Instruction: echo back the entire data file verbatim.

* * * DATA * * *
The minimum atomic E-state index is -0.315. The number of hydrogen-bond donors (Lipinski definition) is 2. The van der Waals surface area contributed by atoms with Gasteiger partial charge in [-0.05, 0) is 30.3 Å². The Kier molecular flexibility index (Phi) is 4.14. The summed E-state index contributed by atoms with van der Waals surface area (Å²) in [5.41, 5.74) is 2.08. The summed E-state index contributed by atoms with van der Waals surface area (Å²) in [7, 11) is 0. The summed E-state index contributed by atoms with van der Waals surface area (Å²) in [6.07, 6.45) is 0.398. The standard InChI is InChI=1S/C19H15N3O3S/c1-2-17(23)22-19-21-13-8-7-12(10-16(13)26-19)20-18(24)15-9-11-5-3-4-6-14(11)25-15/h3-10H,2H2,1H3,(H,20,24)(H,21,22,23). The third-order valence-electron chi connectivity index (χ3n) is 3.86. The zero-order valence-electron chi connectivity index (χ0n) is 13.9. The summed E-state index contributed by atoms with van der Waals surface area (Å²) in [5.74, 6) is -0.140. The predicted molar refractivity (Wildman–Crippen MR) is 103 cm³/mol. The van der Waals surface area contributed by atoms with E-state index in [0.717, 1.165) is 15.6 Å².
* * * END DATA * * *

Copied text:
The minimum atomic E-state index is -0.315. The number of hydrogen-bond donors (Lipinski definition) is 2. The van der Waals surface area contributed by atoms with Gasteiger partial charge in [-0.05, 0) is 30.3 Å². The Kier molecular flexibility index (Phi) is 4.14. The summed E-state index contributed by atoms with van der Waals surface area (Å²) in [5.41, 5.74) is 2.08. The summed E-state index contributed by atoms with van der Waals surface area (Å²) in [7, 11) is 0. The summed E-state index contributed by atoms with van der Waals surface area (Å²) in [6.07, 6.45) is 0.398. The standard InChI is InChI=1S/C19H15N3O3S/c1-2-17(23)22-19-21-13-8-7-12(10-16(13)26-19)20-18(24)15-9-11-5-3-4-6-14(11)25-15/h3-10H,2H2,1H3,(H,20,24)(H,21,22,23). The third-order valence-electron chi connectivity index (χ3n) is 3.86. The zero-order valence-electron chi connectivity index (χ0n) is 13.9. The summed E-state index contributed by atoms with van der Waals surface area (Å²) in [5.74, 6) is -0.140. The predicted molar refractivity (Wildman–Crippen MR) is 103 cm³/mol. The van der Waals surface area contributed by atoms with E-state index in [0.717, 1.165) is 15.6 Å².